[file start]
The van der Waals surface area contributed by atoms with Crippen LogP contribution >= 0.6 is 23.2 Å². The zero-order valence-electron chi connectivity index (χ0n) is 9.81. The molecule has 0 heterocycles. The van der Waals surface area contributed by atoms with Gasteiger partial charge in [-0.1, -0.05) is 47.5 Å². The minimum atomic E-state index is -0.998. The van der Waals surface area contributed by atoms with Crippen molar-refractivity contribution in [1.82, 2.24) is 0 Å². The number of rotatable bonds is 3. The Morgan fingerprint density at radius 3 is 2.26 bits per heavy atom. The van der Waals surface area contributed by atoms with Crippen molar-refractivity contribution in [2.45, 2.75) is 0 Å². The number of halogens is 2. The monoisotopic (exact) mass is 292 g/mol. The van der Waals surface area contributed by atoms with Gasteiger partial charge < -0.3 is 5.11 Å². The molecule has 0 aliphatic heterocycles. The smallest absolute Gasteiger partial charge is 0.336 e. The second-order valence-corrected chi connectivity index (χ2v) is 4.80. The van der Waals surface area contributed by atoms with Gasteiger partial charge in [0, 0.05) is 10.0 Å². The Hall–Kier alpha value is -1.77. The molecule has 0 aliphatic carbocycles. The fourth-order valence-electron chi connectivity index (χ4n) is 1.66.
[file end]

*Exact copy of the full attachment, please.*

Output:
The van der Waals surface area contributed by atoms with Crippen LogP contribution >= 0.6 is 23.2 Å². The zero-order valence-electron chi connectivity index (χ0n) is 9.81. The molecule has 0 heterocycles. The van der Waals surface area contributed by atoms with Gasteiger partial charge in [-0.1, -0.05) is 47.5 Å². The minimum atomic E-state index is -0.998. The van der Waals surface area contributed by atoms with Crippen molar-refractivity contribution in [1.82, 2.24) is 0 Å². The number of rotatable bonds is 3. The Morgan fingerprint density at radius 3 is 2.26 bits per heavy atom. The van der Waals surface area contributed by atoms with Crippen molar-refractivity contribution in [2.45, 2.75) is 0 Å². The number of halogens is 2. The monoisotopic (exact) mass is 292 g/mol. The van der Waals surface area contributed by atoms with Gasteiger partial charge < -0.3 is 5.11 Å². The molecule has 0 aliphatic heterocycles. The smallest absolute Gasteiger partial charge is 0.336 e. The second-order valence-corrected chi connectivity index (χ2v) is 4.80. The van der Waals surface area contributed by atoms with Gasteiger partial charge in [0, 0.05) is 10.0 Å². The Hall–Kier alpha value is -1.77. The molecule has 0 aliphatic carbocycles. The fourth-order valence-electron chi connectivity index (χ4n) is 1.66.